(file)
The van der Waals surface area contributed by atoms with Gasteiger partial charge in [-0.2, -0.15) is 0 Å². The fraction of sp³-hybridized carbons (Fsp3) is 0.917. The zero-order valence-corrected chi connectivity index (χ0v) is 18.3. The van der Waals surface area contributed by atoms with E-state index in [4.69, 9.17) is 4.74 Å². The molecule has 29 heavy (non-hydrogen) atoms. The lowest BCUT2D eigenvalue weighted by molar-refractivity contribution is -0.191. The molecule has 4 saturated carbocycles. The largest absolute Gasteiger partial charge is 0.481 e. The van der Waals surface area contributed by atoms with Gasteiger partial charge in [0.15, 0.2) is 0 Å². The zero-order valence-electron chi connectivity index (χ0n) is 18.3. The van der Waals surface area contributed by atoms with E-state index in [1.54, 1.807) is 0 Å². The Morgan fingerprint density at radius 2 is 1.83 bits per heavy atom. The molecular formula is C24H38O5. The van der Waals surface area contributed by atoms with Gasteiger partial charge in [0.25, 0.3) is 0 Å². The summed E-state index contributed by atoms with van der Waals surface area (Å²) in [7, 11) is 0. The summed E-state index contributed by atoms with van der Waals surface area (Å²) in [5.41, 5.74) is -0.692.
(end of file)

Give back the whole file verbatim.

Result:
The van der Waals surface area contributed by atoms with Gasteiger partial charge in [-0.2, -0.15) is 0 Å². The fraction of sp³-hybridized carbons (Fsp3) is 0.917. The zero-order valence-corrected chi connectivity index (χ0v) is 18.3. The van der Waals surface area contributed by atoms with E-state index in [4.69, 9.17) is 4.74 Å². The molecule has 29 heavy (non-hydrogen) atoms. The lowest BCUT2D eigenvalue weighted by molar-refractivity contribution is -0.191. The molecule has 4 saturated carbocycles. The largest absolute Gasteiger partial charge is 0.481 e. The van der Waals surface area contributed by atoms with Gasteiger partial charge in [0.15, 0.2) is 0 Å². The zero-order valence-electron chi connectivity index (χ0n) is 18.3. The van der Waals surface area contributed by atoms with E-state index in [1.54, 1.807) is 0 Å². The Morgan fingerprint density at radius 2 is 1.83 bits per heavy atom. The molecular formula is C24H38O5. The van der Waals surface area contributed by atoms with Gasteiger partial charge in [0.25, 0.3) is 0 Å². The summed E-state index contributed by atoms with van der Waals surface area (Å²) in [7, 11) is 0. The summed E-state index contributed by atoms with van der Waals surface area (Å²) in [5.41, 5.74) is -0.692.